Jessica Bruder, writing for Harper‘s, explores the subculture of older American workers who have lost steadier jobs and who now roam the country in vans and camping vehicles in search of extended part-time work such as seasonal tourist sites and warehouse gigs. You’ll have to get a copy of the August issue or subscribe to access the online edition, but here’s the lede from her story:

On Thanksgiving Day of 2010, Linda May sat alone in a trailer in New River, Arizona. At sixty, the silver-haired grandmother lacked electricity and running water. She couldn’t find work. Her unemployment benefits had run out, and her daughter’s family, with whom she had lived for many years while holding a series of low-wage jobs, had recently downsized to a smaller apartment. There wasn’t enough room to move back in with them.

“I’m going to drink all the booze. I’m going to turn on the propane. I’m going to pass out and that’ll be it,” she told herself. “And if I wake up, I’m going to light a cigarette and blow us all to hell.”

Her two small dogs were staring at her. May hesitated — could she really envision blowing them up as well? That wasn’t an option. So instead she accepted an invitation to a friend’s house for Thanksgiving dinner.

Tom Raum, writing for the Associated Press, examines the flattened “workforce-participation rate”, i.e., the total number of employed + job seekers, and reports that many of the long-term unemployed are simply dropping out of the labor market after efforts to obtain jobs have been repeatedly unsuccessful:

But perhaps the most significant factor is unemployed workers “who just drop out of the job market after one, two or three years of looking for work and not being successful,” said Carl Van Horn, a professor of public policy at Rutgers University who studies workplace dynamics and employment trends.

Recent surveys suggest more and more long-time unemployed workers are abandoning the search for another job and leaving the nation’s workforce.

“And they are disproportionately older workers,” Van Horn said. “We have a large number of older (unemployed) workers who are not old enough to retire, yet they are facing discrimination in the workplace and have found it nearly impossible to get another job.”

Is the Social Security system about to go under? You might believe so if you listen to hard right pundits who demonize anything to do with a government safety net, but in reality Social Security is doing much better than many private and public pension and savings plans. This article in YES! magazine offers a more sensible look at the situation. In an excellent set of infographics, managing editor Doug Pibel explains that the Social Security Trust Fund has sufficient funds to pay out expected benefits for the next two decades and that relatively manageable tax fixes can ensure its longer term viability:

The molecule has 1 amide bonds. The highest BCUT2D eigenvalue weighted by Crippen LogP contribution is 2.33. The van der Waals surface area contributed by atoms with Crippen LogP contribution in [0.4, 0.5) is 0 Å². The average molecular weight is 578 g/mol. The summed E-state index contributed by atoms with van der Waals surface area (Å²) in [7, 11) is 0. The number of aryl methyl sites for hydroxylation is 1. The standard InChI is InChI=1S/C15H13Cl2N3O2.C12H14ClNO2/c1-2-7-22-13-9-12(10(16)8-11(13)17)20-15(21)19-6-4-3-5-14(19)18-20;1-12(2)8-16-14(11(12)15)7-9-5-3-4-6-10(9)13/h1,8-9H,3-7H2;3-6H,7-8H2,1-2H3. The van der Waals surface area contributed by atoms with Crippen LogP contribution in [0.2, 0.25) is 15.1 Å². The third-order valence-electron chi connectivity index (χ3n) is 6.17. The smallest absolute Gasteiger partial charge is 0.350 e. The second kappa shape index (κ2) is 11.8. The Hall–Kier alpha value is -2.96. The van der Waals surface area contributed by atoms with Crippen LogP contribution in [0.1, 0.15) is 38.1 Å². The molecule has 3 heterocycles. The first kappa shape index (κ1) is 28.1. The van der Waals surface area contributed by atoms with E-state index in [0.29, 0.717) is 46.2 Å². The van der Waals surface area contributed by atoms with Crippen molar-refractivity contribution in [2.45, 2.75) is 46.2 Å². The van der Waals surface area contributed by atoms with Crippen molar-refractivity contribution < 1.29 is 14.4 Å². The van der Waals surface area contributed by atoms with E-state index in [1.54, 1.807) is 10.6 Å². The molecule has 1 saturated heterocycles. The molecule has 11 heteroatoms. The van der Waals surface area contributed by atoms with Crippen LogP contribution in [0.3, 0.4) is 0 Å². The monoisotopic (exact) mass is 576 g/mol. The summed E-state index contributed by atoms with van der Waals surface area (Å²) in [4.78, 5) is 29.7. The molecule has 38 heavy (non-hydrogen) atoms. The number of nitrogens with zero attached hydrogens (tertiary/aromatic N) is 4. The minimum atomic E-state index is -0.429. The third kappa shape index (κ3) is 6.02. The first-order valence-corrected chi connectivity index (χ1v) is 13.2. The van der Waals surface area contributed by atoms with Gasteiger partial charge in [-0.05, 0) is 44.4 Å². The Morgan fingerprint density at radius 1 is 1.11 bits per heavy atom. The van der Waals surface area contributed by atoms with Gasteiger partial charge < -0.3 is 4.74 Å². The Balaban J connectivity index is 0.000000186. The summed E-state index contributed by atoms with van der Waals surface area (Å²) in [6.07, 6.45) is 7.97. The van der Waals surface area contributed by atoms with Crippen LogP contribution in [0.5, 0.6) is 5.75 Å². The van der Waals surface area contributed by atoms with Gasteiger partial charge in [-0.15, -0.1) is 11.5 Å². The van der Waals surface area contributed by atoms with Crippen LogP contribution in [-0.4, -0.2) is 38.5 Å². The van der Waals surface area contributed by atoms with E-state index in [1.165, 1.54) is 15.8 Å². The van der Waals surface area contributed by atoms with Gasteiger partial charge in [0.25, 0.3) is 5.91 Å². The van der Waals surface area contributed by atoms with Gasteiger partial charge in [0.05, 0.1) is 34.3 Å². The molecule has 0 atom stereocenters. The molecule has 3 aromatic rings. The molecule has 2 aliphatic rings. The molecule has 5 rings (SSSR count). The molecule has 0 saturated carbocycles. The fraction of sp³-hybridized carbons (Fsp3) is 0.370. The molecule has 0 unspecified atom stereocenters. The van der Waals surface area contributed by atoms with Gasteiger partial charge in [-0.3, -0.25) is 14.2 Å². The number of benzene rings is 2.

Social Security will never “go broke.” As long as people are working, Social Security will have money. . . . There is now $2.8 trillion in the Social Security Trust Fund, which will fully cover expenses for about the next two decades. To make it work after that is pretty painless — we just have to decide who pays.

So far, Congress has refused to extend unemployment benefits for the long-term jobless, a policy choice that disproportionately affects older individuals who have been experiencing severe difficulties re-entering the workforce. In a piece for FiveThirtyEight.com, Ben Casselman explains that arguments against such an extension aren’t panning out:

The case against extending unemployment benefits essentially boils down to two arguments. First, the economy has improved, so the unemployed should no longer need extra time to find a new job. Second, extended benefits could lead job seekers either to not search as hard or to become choosier about the kind of job they will accept, ultimately delaying their return to the workforce.

But the evidence doesn’t support either of those arguments. The economy has indeed improved, but not for the long-term unemployed, whose odds of finding a job are barely higher today than when the recession ended nearly five years ago. And the end of extended benefits hasn’t spurred the unemployed back to work; if anything, it has pushed them out of the labor force altogether.

The so-called economic recovery isn’t that for millions of Americans. Long-time populist political commentator Jim Hightower takes issue with, among other things, the positive spin being applied to new jobs created since the worst of the meltdown:

So, it’s interesting that the recent news of job market “improvement” doesn’t mention that of the 10 occupation categories projecting the greatest growth in the next eight years, only one pays a middle-class wage. Four pay barely above poverty level and five pay beneath it, including fast-food workers, retail sales staff, health aids and janitors. The job expected to have the highest number of openings is “personal care aide” — taking care of aging baby boomers in their houses or in nursing homes. The median salary of an aid is under $20,000. They enjoy no benefits, and about 40 percent of them must rely on food stamps and Medicaid to make ends meet, plus many are in the “shadow economy,” vulnerable to being cheated on the already miserly wages.

MIT’s Institute for Career Transitions conducted a pilot project to coach and advise the long-term unemployed, with hopeful results. In order to measure the potential benefits of providing this assistance, the three-month project included a group who received help and a control group who did not. WBUR’s Benjamin Swasey reports: